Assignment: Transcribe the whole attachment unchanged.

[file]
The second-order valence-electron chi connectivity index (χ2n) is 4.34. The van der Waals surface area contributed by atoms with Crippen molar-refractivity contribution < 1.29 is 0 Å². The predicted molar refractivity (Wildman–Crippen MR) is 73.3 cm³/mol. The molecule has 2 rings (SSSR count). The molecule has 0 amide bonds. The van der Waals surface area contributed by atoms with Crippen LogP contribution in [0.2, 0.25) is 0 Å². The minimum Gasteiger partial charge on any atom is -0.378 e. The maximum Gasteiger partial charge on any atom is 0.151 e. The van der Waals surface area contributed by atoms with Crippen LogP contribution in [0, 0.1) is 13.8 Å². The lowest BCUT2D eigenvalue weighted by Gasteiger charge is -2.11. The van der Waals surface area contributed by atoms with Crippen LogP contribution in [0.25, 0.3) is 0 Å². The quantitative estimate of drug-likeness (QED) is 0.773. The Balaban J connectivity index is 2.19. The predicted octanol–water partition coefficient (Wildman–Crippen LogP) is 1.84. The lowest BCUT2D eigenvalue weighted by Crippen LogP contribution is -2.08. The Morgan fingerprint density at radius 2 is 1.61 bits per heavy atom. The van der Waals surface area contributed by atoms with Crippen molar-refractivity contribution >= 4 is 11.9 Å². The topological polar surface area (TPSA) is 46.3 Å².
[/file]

The second-order valence-electron chi connectivity index (χ2n) is 4.34. The van der Waals surface area contributed by atoms with Crippen molar-refractivity contribution < 1.29 is 0 Å². The predicted molar refractivity (Wildman–Crippen MR) is 73.3 cm³/mol. The molecule has 2 rings (SSSR count). The molecule has 0 amide bonds. The van der Waals surface area contributed by atoms with Crippen LogP contribution in [0.2, 0.25) is 0 Å². The minimum Gasteiger partial charge on any atom is -0.378 e. The maximum Gasteiger partial charge on any atom is 0.151 e. The van der Waals surface area contributed by atoms with Crippen LogP contribution in [0, 0.1) is 13.8 Å². The lowest BCUT2D eigenvalue weighted by Gasteiger charge is -2.11. The van der Waals surface area contributed by atoms with Crippen LogP contribution in [0.25, 0.3) is 0 Å². The quantitative estimate of drug-likeness (QED) is 0.773. The Balaban J connectivity index is 2.19. The predicted octanol–water partition coefficient (Wildman–Crippen LogP) is 1.84. The lowest BCUT2D eigenvalue weighted by Crippen LogP contribution is -2.08. The Morgan fingerprint density at radius 2 is 1.61 bits per heavy atom. The van der Waals surface area contributed by atoms with Crippen molar-refractivity contribution >= 4 is 11.9 Å². The topological polar surface area (TPSA) is 46.3 Å².